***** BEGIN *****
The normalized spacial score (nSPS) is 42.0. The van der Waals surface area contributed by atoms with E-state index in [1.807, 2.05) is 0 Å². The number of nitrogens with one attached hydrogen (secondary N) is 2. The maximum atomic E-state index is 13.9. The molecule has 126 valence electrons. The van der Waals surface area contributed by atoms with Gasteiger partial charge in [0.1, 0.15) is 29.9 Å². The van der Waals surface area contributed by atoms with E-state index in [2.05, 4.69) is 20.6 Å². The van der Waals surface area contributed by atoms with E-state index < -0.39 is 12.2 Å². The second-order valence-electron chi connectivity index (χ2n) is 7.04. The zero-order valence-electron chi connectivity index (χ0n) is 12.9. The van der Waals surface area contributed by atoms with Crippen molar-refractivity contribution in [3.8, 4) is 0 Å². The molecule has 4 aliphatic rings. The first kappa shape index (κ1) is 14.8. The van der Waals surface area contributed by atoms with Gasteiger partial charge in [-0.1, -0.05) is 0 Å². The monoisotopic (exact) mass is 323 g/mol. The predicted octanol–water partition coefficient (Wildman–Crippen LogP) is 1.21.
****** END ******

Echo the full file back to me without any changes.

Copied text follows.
The normalized spacial score (nSPS) is 42.0. The van der Waals surface area contributed by atoms with E-state index in [1.807, 2.05) is 0 Å². The number of nitrogens with one attached hydrogen (secondary N) is 2. The maximum atomic E-state index is 13.9. The molecule has 126 valence electrons. The van der Waals surface area contributed by atoms with Gasteiger partial charge in [0.1, 0.15) is 29.9 Å². The van der Waals surface area contributed by atoms with E-state index in [2.05, 4.69) is 20.6 Å². The van der Waals surface area contributed by atoms with E-state index < -0.39 is 12.2 Å². The second-order valence-electron chi connectivity index (χ2n) is 7.04. The zero-order valence-electron chi connectivity index (χ0n) is 12.9. The van der Waals surface area contributed by atoms with Crippen molar-refractivity contribution in [3.8, 4) is 0 Å². The molecule has 4 aliphatic rings. The first kappa shape index (κ1) is 14.8. The van der Waals surface area contributed by atoms with Gasteiger partial charge in [-0.1, -0.05) is 0 Å². The monoisotopic (exact) mass is 323 g/mol. The predicted octanol–water partition coefficient (Wildman–Crippen LogP) is 1.21.